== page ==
- Mentor: Nabil Schear email: schear-at-ll.mit.edu, and others
- Min-max team size: 4-6
- Expected project hours per week (per team member): 6-8
- Will the project be open source? Yes
- Ability to read and write Python and C (Very Important)
- Familiarity with Xen (Helpful)
- An understanding of Openstack development processes (Helpful, but you'll learn too)
Initializing secrets in cloud computing environments is a difficult problem. Often times developers and operations professionals end up just transmitting an initial secret in a way that it could be intercepted by the provider. Lincoln has worked to understand Xen's Virtual Trusted Platform Module (vTPM) implementation, and written software to interact with the vTPM to address this problem.
This project's goal is to take this research and integrate it into OpenStack. This entails modifying Nova, OpenStack's compute resource scheduler, to spawn a vTPM instance on the same host as an actual cloud instance is started on and registering that with the vTPM manager on the host. We would expect that appropriate unit tests, specs/blueprints and operator documentation would be put together as well.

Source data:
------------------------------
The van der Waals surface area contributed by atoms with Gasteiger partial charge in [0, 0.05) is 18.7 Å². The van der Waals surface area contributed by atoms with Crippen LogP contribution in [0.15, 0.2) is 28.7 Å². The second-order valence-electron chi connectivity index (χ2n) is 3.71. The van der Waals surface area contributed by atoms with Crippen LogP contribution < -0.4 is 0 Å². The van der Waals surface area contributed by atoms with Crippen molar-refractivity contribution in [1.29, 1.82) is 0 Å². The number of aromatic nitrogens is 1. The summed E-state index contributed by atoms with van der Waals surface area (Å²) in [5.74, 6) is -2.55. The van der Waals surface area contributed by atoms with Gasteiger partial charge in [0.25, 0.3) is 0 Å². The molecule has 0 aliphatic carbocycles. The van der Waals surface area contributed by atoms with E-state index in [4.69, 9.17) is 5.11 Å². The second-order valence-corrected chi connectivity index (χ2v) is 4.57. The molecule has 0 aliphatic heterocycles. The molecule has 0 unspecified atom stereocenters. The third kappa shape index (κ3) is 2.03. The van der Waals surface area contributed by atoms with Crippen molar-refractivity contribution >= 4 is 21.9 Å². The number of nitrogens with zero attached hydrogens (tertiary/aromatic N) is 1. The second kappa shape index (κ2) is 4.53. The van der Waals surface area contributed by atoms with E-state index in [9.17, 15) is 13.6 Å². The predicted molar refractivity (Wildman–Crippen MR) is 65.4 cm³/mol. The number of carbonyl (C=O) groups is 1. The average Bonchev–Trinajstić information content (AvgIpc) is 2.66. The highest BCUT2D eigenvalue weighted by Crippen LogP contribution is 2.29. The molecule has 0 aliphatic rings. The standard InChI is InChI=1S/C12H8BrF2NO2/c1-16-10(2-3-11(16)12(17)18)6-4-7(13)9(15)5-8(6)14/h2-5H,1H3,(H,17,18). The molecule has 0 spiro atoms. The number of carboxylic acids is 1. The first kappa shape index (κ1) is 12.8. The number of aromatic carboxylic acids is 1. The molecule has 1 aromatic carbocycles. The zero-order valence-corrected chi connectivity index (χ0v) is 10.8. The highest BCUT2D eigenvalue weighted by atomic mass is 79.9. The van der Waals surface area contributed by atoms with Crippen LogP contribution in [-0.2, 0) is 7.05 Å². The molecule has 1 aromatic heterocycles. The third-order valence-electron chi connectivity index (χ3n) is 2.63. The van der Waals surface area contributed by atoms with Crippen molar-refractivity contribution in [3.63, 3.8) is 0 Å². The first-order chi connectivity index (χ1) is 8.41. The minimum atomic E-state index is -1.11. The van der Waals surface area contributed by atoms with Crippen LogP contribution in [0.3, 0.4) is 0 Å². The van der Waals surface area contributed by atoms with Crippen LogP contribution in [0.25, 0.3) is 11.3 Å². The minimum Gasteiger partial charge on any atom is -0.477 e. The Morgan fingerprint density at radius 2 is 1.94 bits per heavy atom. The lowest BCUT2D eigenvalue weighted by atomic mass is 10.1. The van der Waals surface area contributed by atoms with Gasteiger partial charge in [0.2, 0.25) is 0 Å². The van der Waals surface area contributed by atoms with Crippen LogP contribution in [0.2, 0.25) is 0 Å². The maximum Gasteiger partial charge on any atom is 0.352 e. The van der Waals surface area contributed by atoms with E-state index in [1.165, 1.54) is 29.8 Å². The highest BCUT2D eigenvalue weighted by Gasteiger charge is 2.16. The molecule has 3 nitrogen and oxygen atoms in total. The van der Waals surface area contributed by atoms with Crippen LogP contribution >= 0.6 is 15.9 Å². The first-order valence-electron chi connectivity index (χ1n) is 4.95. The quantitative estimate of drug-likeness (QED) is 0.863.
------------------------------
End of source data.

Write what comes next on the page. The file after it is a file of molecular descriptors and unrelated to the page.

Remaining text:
Indeed, this is a lot of work. But, our hope for this project is that your work would also be integrated into the actual OpenStack mainline -- exciting! This means you would gain development expertise within a large open source project, and would be a great way to demonstrate that you can take research and integrate it into a real system.
For more information about TPMs, there's a talk from OpenStack Summit 2015 that may be helpful.
- Trusted Platform Modules (and the Xen vTPMs)
- How to contribute to a complex open-source project
- Cloud Operations
- Computer Security